The final section of this book is focused largely on the twentieth century. Building on the themes of the rise and spread of freedom and the technological development discussed in the foregoing section, this concluding section deals with the preparation of the world and the preparation of the Church for the divine mission of taking the gospel to the entire world.
The twentieth century has been a century of great turbulence, the most violent of all centuries to date. Was the troubled era of the two world wars and the Great Depression part of the “chastening hand of an Almighty God” upon the inhabitants of the earth, which Joseph Smith prophesied? (D&C 87:6) Brian Q. Cannon explores this topic in his chapter, “Chastisement of the Nations, 1914–45,” through the prism of the statements of modern prophets, apostles, and other Church leaders. His conclusion is that mankind brought these predicted evils upon itself by its failure to comply with correct principles. After the ravages of World War I and the failure of the peace, Church leaders showed much less enthusiasm for the second world conflict than the first. Separating themselves to some degree from any national agenda, they denounced war as an institution but defined how soldiers fighting on both sides of a conflict could be justified in following the direction of their respective sovereignties. This stance was a fitting adaptation for the requirements of a worldwide church.
How do other providential European historians—such as Reinhold Neibuhr, Christopher Dawson, and Herbert Butterfield—see the hand of God in the historical process? Malcolm R. Thorp, a recognized expert on Butterfield, in his chapter, “Herbert Butterfield on Tragedies and the Promise in the Twentieth-century Historical Experience: A Reappraisal,” compares the views of Butterfield on God’s intervention in the historical process with those of the Latter-day Saints (to the extent that these have been defined). Butterfield is a unique case in point. Basing his interpretation of world history on a paradigm derived from the covenant relationship between God and man in the Old Testament, he develops a model not far removed from Latter-day Saint views in which human failure to live up to divine potential and promises leads to calamity, but a calamity from which God derives higher purposes.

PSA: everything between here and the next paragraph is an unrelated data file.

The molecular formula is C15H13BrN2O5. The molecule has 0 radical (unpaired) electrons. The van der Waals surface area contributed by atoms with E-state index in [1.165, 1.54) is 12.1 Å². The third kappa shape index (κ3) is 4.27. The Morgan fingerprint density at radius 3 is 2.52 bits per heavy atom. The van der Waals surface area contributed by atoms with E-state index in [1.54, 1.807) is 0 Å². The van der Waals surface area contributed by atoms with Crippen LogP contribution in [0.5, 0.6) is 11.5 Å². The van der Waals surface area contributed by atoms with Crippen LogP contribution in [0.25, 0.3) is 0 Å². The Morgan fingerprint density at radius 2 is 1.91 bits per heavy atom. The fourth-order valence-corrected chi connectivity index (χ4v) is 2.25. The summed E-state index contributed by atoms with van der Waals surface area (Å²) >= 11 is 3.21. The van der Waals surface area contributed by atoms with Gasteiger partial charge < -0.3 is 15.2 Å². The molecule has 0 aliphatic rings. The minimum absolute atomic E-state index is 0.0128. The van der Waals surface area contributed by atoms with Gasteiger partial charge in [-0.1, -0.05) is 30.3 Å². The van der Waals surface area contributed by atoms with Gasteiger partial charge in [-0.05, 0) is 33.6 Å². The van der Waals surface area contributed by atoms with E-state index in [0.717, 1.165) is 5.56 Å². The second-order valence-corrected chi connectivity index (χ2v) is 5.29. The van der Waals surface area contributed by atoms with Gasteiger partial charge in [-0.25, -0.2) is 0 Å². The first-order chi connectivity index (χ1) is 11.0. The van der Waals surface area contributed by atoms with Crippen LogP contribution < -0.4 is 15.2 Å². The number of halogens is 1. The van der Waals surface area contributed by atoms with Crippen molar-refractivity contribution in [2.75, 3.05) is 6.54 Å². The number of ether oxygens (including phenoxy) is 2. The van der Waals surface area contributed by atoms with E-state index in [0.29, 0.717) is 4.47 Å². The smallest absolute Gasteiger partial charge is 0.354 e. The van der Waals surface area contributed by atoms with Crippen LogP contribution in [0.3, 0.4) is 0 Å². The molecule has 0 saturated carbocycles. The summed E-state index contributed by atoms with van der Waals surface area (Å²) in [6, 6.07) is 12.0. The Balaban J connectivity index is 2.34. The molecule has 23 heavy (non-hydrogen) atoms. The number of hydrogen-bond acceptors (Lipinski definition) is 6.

The further review of God’s seeming nonintervention in all the dark and macabre events of the twentieth century is the task of Douglas F. Tobler’s chapter, “Good from Evil in the Twentieth Century: Transcending Totalitarianism, Wars, and the Holocaust.” Tobler’s reflections are the distillation of a lifelong consideration of German and intellectual history and the relation of the disasters of the twentieth century to the violation of gospel principles. Europeans, he concludes, brought these destructions upon themselves by their departure from Christian principles and the espousal of ideologies that denied human rights and freedoms. Tobler argues that God’s purposes have been served, nonetheless, in that the postwar situation is much better than that before the Second World War in terms of freedom and human dignity. He views the fall of the Iron Curtain and the extension of freedom to the lands of eastern Europe as a particular manifestation of the hand of God. God is ultimately in charge, he concludes, and can extract good from evil despite the ravages of human folly.
Distinguished scholars Robert S. Patterson and E. Dale LeBaron, in their chapter, “Preparing the World and the Church for the Preaching of the Gospel since 1945,” link the preparation of the world to receive the gospel to the growth and progress of the Church, which enables it to undertake the worldwide mission of taking the gospel to all the earth. The extension of freedom in opening the doors of the nations, and the remarkable benefits of modern systems of transportation and communication in the postwar world are highlighted. The development of the Church has occurred administratively in simplified and correlated programs; doctrinally with the revelation on the priesthood in 1978; financially in no longer requiring member contributions for meetinghouses; organizationally with the establishment of the Quorums of Seventy; and geographically in accelerated temple building and in other ways. These changes have helped it to cope with the exponential growth experienced since the end of World War II. From 1947 to 2003, Church membership, as a result, has grown from one to more than eleven million as the Lord has accelerated His work.
But one should remember that “by small means the Lord can bring about great things” (1 Nephi 16:29). In the final chapter, veteran scholar Richard O. Cowan gives an insightful and ringing appraisal of the means by which the Lord has extended His gospel and built up His Church since the days of the Restoration. While large forces and trends provide the underpinning for much of Church development, this chapter provides support for the view that in specific cases God has worked through a rich and manifold variety of small means in establishing a foothold for His Church in many locations and in preparing people and circumstances for its growth in many regions of the world. Those who are intimately associated with the Lord’s work may anticipate even greater instances of the manifestation of the Lord’s hand, for as President Hinckley has said, despite the remarkable growth of the Church, “We have scarcely scratched the surface.”  The manifestation of the Lord’s hand will be needed with ever greater power to counter the cascade of evil of our times (see D&C 1:35–36), as the Church extends its reach across the world.
 Gordon B. Hinckley, “The State of the Church,” Ensign, November 2003, 7.